We've read and heard a lot about identity fraud in the last few years. Most of these stories have focused on financial identity fraud, where a criminal obtains the victim’s social security number and racks up huge debt on accounts the criminal has established in the victim's name. One type of identity fraud that has not received as much attention is medical identity fraud, which not only has financial implications, but also has implications for the care provided to the victims of such fraud.
Medical identity fraud can happen in different ways, but one common scenario is when an individual shows up for treatment using someone else’s name and insurance information. The imposter may have stolen the information, bought it from a thief, or even be using it with the permission of a sympathetic friend or relative.
Like the more conventional financial identity fraud, medical identity fraud has financial implications. Doctors and hospitals render treatment that ultimately may not be reimbursed by insurers if the identity fraud is discovered. If it is not discovered, then those who foot the insurance bill (typically, employers and their employees) end up paying for services of uninsured individuals.
Aside from the financial implications, there are also ominous implications for treatment. If I am the victim of medical identity fraud, then someone else's medical information has made it into my medical record. The odds are that the imposter does not have the same blood type, drug interactions and medical conditions that I do. For example, if the imposter has diabetes (which I don't), this could broadly impact treatment decisions. If I have been involved in an accident and am taken unconscious to the emergency room of the hospital that treated the imposter, the emergency room doctors and nurses may end up making incorrect decisions about my treatment. What if they give me insulin, or a blood infusion of the wrong blood type?
Moreover, once the information gets into a medical record, it may get shared with other health care providers. The L.A. Times ran a story recently about a victim of medical fraud who found that an imposter's information not only was in her hospital's files but also ended up in the files of other doctors and even another hospital.
How big of a problem is this? It's hard to know. Using FTC Identity Theft Clearinghouse data from 2003, the World Privacy Forum estimates that the number of victims could range from a few thousand to over three million, but most likely has impacted a quarter to a half-million victims. While this may be a small percentage of the overall population, it is still a significant number of victims. With the growing number of uninsured in this country, however, the incidence of medical identity fraud is likely to increase.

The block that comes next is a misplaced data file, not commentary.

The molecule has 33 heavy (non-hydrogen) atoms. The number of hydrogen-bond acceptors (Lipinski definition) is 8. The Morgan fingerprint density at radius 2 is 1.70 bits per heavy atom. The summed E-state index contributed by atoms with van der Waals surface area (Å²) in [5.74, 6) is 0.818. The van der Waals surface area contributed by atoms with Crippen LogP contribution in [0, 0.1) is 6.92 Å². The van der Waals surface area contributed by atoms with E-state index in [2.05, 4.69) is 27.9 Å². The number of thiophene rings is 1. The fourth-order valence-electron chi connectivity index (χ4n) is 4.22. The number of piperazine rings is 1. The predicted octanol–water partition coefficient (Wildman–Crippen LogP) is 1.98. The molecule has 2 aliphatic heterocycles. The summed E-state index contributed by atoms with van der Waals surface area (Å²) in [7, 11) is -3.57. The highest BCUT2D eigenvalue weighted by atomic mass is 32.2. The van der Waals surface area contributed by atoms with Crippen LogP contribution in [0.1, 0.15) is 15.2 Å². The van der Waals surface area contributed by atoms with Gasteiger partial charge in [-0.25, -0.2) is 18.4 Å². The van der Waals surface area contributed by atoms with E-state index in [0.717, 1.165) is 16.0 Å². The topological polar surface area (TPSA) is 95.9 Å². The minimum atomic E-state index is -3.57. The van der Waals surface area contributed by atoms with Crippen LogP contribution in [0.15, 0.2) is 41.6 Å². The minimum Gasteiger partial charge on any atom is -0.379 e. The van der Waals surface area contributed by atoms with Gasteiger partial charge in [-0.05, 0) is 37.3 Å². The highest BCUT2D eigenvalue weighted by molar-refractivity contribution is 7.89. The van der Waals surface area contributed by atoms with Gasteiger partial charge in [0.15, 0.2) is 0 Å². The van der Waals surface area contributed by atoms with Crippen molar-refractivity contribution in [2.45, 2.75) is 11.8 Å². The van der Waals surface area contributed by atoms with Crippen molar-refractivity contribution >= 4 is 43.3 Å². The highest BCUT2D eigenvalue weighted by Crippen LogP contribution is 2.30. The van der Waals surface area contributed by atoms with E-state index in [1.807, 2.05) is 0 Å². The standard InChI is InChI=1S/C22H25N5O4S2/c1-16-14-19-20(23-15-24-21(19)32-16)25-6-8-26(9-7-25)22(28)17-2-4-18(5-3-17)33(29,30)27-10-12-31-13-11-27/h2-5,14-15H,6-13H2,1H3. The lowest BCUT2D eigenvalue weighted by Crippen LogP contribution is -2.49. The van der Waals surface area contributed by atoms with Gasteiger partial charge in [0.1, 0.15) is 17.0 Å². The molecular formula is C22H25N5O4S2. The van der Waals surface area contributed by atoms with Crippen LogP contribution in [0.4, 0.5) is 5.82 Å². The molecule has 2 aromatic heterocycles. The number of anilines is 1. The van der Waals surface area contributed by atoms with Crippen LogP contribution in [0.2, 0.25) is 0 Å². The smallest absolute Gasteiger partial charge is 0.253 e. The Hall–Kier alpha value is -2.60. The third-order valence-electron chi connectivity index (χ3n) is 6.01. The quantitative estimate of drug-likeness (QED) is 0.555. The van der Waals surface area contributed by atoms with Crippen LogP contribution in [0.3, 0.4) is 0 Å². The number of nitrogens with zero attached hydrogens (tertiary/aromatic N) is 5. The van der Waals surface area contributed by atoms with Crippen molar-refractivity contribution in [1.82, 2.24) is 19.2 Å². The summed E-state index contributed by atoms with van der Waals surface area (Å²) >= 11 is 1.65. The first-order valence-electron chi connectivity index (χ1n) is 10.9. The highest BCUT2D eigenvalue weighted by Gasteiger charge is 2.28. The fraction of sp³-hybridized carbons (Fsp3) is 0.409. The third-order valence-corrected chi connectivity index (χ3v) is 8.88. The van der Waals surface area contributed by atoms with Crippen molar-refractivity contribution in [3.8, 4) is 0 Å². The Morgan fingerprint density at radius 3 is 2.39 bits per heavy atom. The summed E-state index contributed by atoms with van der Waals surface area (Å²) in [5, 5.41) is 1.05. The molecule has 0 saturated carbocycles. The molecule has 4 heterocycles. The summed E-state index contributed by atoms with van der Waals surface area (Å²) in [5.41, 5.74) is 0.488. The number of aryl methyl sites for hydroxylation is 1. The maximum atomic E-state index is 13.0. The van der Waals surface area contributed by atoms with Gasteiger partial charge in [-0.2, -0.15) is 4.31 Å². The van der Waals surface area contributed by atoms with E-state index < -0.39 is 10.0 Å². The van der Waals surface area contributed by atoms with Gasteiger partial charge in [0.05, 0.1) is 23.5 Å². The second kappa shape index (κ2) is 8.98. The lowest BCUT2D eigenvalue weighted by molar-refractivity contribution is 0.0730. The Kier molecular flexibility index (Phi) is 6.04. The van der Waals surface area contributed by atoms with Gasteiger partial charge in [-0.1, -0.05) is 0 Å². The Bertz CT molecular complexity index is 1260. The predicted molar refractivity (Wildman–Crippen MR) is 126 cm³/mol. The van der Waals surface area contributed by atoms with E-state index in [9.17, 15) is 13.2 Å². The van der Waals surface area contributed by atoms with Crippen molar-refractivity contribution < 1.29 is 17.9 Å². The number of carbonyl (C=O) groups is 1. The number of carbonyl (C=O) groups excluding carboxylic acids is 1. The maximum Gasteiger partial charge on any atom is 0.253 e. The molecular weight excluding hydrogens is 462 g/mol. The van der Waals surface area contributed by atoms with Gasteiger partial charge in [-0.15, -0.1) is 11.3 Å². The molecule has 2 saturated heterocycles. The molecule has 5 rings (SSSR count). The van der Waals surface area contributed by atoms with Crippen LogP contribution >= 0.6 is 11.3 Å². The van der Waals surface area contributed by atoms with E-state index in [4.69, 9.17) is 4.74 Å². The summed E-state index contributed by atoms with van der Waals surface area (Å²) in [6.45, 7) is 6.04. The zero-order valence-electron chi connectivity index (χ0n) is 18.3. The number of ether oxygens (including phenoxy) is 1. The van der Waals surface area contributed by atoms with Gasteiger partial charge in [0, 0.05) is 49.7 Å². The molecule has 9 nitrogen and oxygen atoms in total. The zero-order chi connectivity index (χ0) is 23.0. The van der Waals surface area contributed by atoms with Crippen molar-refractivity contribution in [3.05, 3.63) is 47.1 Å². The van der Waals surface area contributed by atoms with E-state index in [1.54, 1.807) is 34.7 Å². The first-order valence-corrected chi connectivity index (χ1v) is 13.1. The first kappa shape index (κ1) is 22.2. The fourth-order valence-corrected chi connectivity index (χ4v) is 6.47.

Preventing medical identity fraud requires everyone to be vigilant. Doctors and hospitals need to verify the identity of patients in order to catch fraud before it occurs. All of us need to safeguard our personal information, and we should also carefully review explanations of benefits and invoices to make sure that they relate to medical services we actually obtained. And if you suspect medical identity fraud, you have the right under state and federal law to review your medical records to verify that the information is accurate. If the information is wrong, you will need to work closely with your health care provider to ensure that your record is accurate.
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Norbert F. Kugele is a partner in the Grand Rapids office of Warner Norcross & Judd LLP. He specializes in the areas of employee benefits and privacy, particularly with respect to health records and privacy issues relating to the Internet. He also counsels clients on computer, copyright, and e-commerce and intellectual property litigation. Norbert is Chair of the Firm's HIPAA Task Force and Cochair of the Firm’s Privacy and Information Security Task Force. He may be reached at 616.752.2186. Because each business situation is different, this information is intended for general information purposes only and is not intended to provide legal advice.